Last week the company agreed to hire back 1,200 workers, pay lost wages, and recognize their union.

“This is a breakthrough of enormous significance for the right to organize – and worker rights in general – in one of the harshest labor rights environments in the world,” said USAS coordinator Rod Palmquist.

It may be the first time a worker-activist campaign won the reopening of a factory which was shut down in order to eliminate a union, he said in a statement.  It’s “the first company-wide neutrality agreement in the history of the Central America apparel export industry –and it has been entered into by the largest private employer in Honduras, the largest exporter of t-shirts to the US market in the world.”

Ideas for Obama

President-elect Barack Obama faces tremendous challenges, and local advocates and organizers — many of whom have worked with Obama over the years — offer a range of ideas on how to make the bailout work, address the foreclosure crisis, target economic stimulus to jobs and better transportation, and move forward on immigration, education, media reform and campaign financing.

In addition, some express concern over the prospect of administration positions for local establishment figures Rahm Emanuel, Valerie Jarrett and Arne Duncan.

Read the rest of this entry »

Fair Trade comes to Daley Plaza

Local businesses selling fair trade goods will display their wares, representatives of fair trade cooperatives in Mexico and Africa will tell their stories, and a local coalition will launch a campaign to make Chicago a Fair Trade City at a Daley Plaza event on Wednesday, May 14.

Chicago Environment Commissioner Susan Malec-McKenna will speak at a noon program along with former Senator Carol Moseley Braun, president of Ambassador Organics, and leaders of coffee cooperatives in Chiapas, Mexico and Uganda.

Chicago Fair Trade, a coalition of over 50 congregations, businesses, schools and nonprofits, is circulating an ordinance to establish Chicago as a Fair Trade City. Under the proposal, the Department of Environment would work with congregations and community groups to establish fair trade outlets throughout the city.

Read the rest of this entry »

Colombian flower worker

A Colombian flower worker is speaking in Chicago today and tomorrow about firings and threats that have met attempts to organize an independent union on a Dole flower plantation.

Colombia supplies 60 percent of the flowers sold in the U.S.

Dora Acero, a worker at Dole’s La Fragrancia plantation, speaks today at UIC (803 S. Morgan) at 3:30 p.m. and the U. of C. (1116 E. 59th) at 7 p.m.  Tomorrow she’ll be at DePaul University (2250 N. Sheffield) at 6 p.m.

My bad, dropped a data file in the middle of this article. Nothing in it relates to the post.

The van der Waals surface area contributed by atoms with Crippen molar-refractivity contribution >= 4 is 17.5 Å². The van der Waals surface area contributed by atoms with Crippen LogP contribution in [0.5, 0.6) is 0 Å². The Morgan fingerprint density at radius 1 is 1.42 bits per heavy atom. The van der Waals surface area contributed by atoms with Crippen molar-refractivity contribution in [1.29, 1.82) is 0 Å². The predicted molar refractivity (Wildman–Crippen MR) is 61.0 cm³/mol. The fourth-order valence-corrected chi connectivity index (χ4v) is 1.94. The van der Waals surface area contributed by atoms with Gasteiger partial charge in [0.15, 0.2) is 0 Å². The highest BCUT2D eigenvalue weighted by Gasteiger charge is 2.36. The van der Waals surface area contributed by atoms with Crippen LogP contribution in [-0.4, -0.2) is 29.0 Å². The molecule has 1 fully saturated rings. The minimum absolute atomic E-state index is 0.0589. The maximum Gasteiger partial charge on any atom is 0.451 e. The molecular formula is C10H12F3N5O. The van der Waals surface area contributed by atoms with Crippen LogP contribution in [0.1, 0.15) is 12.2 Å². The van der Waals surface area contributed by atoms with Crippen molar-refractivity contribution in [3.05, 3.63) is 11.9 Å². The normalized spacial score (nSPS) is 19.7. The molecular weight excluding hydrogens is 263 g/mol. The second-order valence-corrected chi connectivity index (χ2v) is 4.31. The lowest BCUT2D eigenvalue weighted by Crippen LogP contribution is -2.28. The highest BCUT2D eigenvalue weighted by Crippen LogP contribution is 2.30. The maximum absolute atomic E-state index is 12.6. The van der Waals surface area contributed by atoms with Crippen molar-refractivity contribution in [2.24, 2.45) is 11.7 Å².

Acero is sponsored by the Chicago-based U.S. Labor Education in the Americas Project.

According to U.S. LEAP, killings of union organizers in Colombia are increasing, with 17 trade unionists reported murdered in the first three months of this year.

Congressional leaders have refused to give the Colombian Free Trade Agreement fast-track consideration, but Congress could act on the pact later this year.

Fair trade coffee builds bonds

In 2004 world coffee prices slumped, and a coffee farmer in Mbale in eastern Uganda went door-to-door talking to his neighbors about forming a cooperative to boost their earnings.

The farmer, J.J. Keki, was a member of the Abayudaya, an indigenous Ugandan Jewish community which had survived persecution under Idi Amin, and the neighbors he organized included Jews, Christians, and Muslims. The co-op would help them economically and spread peace in the world, Keki said.

Today the Mirembe Kawomera Coffee Cooperative — the name means “delicious peace” — includes 700 farmers and remains firmly cross-confessional, with a Jewish president (Keki), a Muslim vice president and a Christian treasurer.

It’s the first certified fair trade coffee producer in Uganda, which means it uses ecologically sustainable agricultural practices and guarantee a living wage — cooperative members get about four times the price paid to farmers under the dominant trading system, according to the cooperative’s website. It’s an important model in a country where 90 percent of export revenues come from coffee production.

Members of the Jewish Reconstructionist Congregation in Evanston met and worshipped with an Abayudaya synagogue during a service trip to Uganda in 2005, and when they learned about the coffee cooperative after their return, they started selling its coffee, which is now among fair trade products featured in a new gift shop. Now the congregation is joining with Chicago Fair Trade to host members of the cooperative on a visit to Chicago.

Read the rest of this entry »